Fortunately, Goodwin is starting to benefit from efforts to diversify into nuclear waste, propulsion and naval hull products. Despite Covid-19, the order book at the end of April stood at £165m, which was down by a tenth on 2020 but about level with 2019.
Goodwin’s mechanical engineering business, which accounts for two-thirds of sales and 54 per cent of profits, bore the brunt of reduced oil and gas demand. Sales were down from £100m to £87m. Sales at the company’s other division, refractory products, were flat. The refractory business makes industrial linings that resist extreme temperatures and recently launched an exciting new product into the resurgent jewelry market.
While revenue overall dropped 9 per cent, a reduction in cost of sales meant gross profit increased 12 per cent to £39m and operating profit rose by a third to £17m. The previous financial year had seen a jump in costs.
Customers’ capital expenditure slowed during the pandemic but Goodwin should now benefit from the economic recovery. The airline industry’s recovery in particular should aid a return to profitability for its radar business. In addition, the company now sells complete radar systems rather than just individual parts, which should boost margins.
The structural decline in oil is a concern. But diversification and product innovations are encouraging. Still, until there is more evidence of things coming good, we’re sticking with a hold rating.
Chris Dillow: Gilt risks for equities
Recent history shows that bond sell-offs have been good for shares. This may not remain the case.
Rising yields because of fears of rising interest rates are very different from rises because of stronger economic growth.
Many believe there’s a risk of a big sell-off in bonds. It’s easy to see how this might materialise. Yields are being held down by promises from the Federal Reserve and Bank of England to keep short-term interest rates low. If, however, inflation proves to be more of a problem than they expect, they could withdraw such assurances thereby removing the anchor that is holding yields down.
What would this mean for equities?
If recent history is a guide, it would actually be a good thing. Many sectors have done well in times of rising yields. Since 2004, the All-Share index has been positively correlated with gilt yields, rising by an average of more than 10 per cent in 12-month periods in which five-year yields have risen by a percentage point. Many sectors — especially cyclical ones — have been even more strongly correlated with changes in yields.
Sadly, however, we should not assume that the recent past is a good guide to the future.
The effect on equities of a rise in bond yields depends upon why yields rise. For most of the past 20 years the few bond sell-offs we’ve seen have been due to economic recoveries. These are circumstances in which we’d expect equities and especially cyclical stocks to do well.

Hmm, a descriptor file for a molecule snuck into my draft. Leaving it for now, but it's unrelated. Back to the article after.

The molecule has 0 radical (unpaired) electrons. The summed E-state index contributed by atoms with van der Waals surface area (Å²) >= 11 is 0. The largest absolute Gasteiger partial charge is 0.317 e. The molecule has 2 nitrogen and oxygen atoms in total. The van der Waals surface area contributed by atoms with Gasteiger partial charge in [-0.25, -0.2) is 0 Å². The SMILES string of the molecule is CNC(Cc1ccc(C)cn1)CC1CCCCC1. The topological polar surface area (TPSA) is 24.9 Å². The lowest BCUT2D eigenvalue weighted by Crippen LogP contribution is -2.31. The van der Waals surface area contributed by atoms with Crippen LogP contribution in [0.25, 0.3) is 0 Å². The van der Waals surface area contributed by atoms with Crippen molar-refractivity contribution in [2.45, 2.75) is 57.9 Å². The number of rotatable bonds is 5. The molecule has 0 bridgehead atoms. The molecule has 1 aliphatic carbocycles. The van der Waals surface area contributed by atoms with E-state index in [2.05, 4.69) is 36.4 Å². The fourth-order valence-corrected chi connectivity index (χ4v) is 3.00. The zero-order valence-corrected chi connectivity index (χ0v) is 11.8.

But they are not the only circumstances in which yields could rise. If bonds sell off because of increased fears of inflation and higher interest rates it’s not at all obvious that shares would benefit. In fact, if investors fear that higher rates will lead to slower growth they might well dump equities. In such an event, the winners would be defensive stocks that hold up well and cyclicals such as construction, would suffer.
We can put this another way. In theory, higher bond yields could hurt equities simply because they mean that investors apply a higher discount rate to future dividends. We’ve not seen this happen in recent years because rises in the risk-free discount rate have been offset by falls in the risk premium and rises in expected growth. But we’ve no guarantee that this will remain the case.
There’s a danger that the current economic upturn will prove to be disappointing, perhaps because smaller companies cannot grow and might collapse under the weight of the extra debt they took on during the pandemic; or because consumers have fallen into more frugal habits; or because memories of the recession have a lasting effect in depressing animal spirits. If so, fears of rising rates would recede, dragging yields even lower.
It’s tempting to add that fears of big rises in bond yields have proven consistently wrong in recent years. Since the mid-1990s yields have generally undershot expectations. But those who warned us of bond sell-offs have been like the boy who cried wolf. The point of that story is that the wolf did eventually eat the boy.
The fact is that we know much less about the future than we like to think. We don’t know where bonds are heading, so we must diversify. Going all-in on equities is a dangerous bet. And cash is a useful protector against nasty surprises — in both directions.
Chris Dillow is an economics commentator for Investors’ Chronicle